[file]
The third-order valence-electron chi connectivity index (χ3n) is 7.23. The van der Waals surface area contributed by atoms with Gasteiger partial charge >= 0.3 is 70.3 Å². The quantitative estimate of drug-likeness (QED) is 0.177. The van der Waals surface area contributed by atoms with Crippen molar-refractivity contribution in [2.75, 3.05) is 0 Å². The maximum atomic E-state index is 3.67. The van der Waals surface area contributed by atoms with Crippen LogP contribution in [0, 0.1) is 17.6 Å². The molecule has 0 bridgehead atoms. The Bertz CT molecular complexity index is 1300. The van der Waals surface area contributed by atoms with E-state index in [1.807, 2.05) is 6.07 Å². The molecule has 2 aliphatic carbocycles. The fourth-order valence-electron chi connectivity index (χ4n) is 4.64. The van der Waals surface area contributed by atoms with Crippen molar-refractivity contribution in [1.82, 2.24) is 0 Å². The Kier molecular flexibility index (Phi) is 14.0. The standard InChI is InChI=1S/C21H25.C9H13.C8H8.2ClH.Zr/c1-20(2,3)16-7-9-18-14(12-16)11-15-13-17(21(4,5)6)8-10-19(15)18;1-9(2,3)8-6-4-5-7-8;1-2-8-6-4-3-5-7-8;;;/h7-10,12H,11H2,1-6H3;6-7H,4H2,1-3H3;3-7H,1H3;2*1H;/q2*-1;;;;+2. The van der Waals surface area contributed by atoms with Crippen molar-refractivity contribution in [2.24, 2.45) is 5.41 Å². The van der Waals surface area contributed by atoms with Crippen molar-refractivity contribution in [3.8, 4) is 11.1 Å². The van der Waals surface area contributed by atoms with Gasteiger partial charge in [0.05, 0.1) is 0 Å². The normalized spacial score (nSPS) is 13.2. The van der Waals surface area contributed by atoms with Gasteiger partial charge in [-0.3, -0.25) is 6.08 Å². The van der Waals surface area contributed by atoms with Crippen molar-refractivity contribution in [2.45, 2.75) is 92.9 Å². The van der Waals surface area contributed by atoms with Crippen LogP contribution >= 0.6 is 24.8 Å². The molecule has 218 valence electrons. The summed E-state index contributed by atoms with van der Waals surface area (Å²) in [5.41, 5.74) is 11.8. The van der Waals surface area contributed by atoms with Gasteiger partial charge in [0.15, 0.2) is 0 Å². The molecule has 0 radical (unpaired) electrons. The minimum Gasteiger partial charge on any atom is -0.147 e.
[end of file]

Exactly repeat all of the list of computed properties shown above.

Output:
The third-order valence-electron chi connectivity index (χ3n) is 7.23. The van der Waals surface area contributed by atoms with Gasteiger partial charge >= 0.3 is 70.3 Å². The quantitative estimate of drug-likeness (QED) is 0.177. The van der Waals surface area contributed by atoms with Crippen molar-refractivity contribution in [2.75, 3.05) is 0 Å². The maximum atomic E-state index is 3.67. The van der Waals surface area contributed by atoms with Crippen LogP contribution in [0, 0.1) is 17.6 Å². The molecule has 0 bridgehead atoms. The Bertz CT molecular complexity index is 1300. The van der Waals surface area contributed by atoms with E-state index in [1.807, 2.05) is 6.07 Å². The molecule has 2 aliphatic carbocycles. The fourth-order valence-electron chi connectivity index (χ4n) is 4.64. The van der Waals surface area contributed by atoms with Crippen molar-refractivity contribution in [1.82, 2.24) is 0 Å². The Kier molecular flexibility index (Phi) is 14.0. The standard InChI is InChI=1S/C21H25.C9H13.C8H8.2ClH.Zr/c1-20(2,3)16-7-9-18-14(12-16)11-15-13-17(21(4,5)6)8-10-19(15)18;1-9(2,3)8-6-4-5-7-8;1-2-8-6-4-3-5-7-8;;;/h7-10,12H,11H2,1-6H3;6-7H,4H2,1-3H3;3-7H,1H3;2*1H;/q2*-1;;;;+2. The van der Waals surface area contributed by atoms with Crippen molar-refractivity contribution in [2.24, 2.45) is 5.41 Å². The van der Waals surface area contributed by atoms with Crippen molar-refractivity contribution in [3.8, 4) is 11.1 Å². The van der Waals surface area contributed by atoms with Gasteiger partial charge in [0.05, 0.1) is 0 Å². The normalized spacial score (nSPS) is 13.2. The van der Waals surface area contributed by atoms with Gasteiger partial charge in [-0.3, -0.25) is 6.08 Å². The van der Waals surface area contributed by atoms with Crippen molar-refractivity contribution in [2.45, 2.75) is 92.9 Å². The van der Waals surface area contributed by atoms with Crippen LogP contribution >= 0.6 is 24.8 Å². The molecule has 218 valence electrons. The summed E-state index contributed by atoms with van der Waals surface area (Å²) in [5.41, 5.74) is 11.8. The van der Waals surface area contributed by atoms with Gasteiger partial charge in [0.15, 0.2) is 0 Å². The molecule has 0 radical (unpaired) electrons. The minimum Gasteiger partial charge on any atom is -0.147 e.